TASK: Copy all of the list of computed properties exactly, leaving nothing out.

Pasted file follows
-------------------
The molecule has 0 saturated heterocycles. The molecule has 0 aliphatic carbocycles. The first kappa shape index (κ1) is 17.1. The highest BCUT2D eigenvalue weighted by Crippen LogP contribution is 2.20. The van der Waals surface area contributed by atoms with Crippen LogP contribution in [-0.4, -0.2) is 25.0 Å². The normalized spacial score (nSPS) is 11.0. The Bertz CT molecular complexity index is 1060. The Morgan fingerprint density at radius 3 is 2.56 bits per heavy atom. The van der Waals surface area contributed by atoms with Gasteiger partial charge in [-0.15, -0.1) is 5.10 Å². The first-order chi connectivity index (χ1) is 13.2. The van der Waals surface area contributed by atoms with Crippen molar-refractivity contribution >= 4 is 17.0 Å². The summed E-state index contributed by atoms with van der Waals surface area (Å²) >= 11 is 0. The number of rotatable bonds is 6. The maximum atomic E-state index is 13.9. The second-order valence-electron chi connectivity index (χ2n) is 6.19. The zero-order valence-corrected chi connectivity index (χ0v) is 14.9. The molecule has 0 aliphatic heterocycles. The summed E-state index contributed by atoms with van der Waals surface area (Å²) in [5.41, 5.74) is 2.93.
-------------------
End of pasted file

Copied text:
The molecule has 0 saturated heterocycles. The molecule has 0 aliphatic carbocycles. The first kappa shape index (κ1) is 17.1. The highest BCUT2D eigenvalue weighted by Crippen LogP contribution is 2.20. The van der Waals surface area contributed by atoms with Crippen LogP contribution in [-0.4, -0.2) is 25.0 Å². The normalized spacial score (nSPS) is 11.0. The Bertz CT molecular complexity index is 1060. The Morgan fingerprint density at radius 3 is 2.56 bits per heavy atom. The van der Waals surface area contributed by atoms with Gasteiger partial charge in [-0.15, -0.1) is 5.10 Å². The first-order chi connectivity index (χ1) is 13.2. The van der Waals surface area contributed by atoms with Crippen molar-refractivity contribution >= 4 is 17.0 Å². The summed E-state index contributed by atoms with van der Waals surface area (Å²) >= 11 is 0. The number of rotatable bonds is 6. The maximum atomic E-state index is 13.9. The second-order valence-electron chi connectivity index (χ2n) is 6.19. The zero-order valence-corrected chi connectivity index (χ0v) is 14.9. The molecule has 0 aliphatic heterocycles. The summed E-state index contributed by atoms with van der Waals surface area (Å²) in [5.41, 5.74) is 2.93.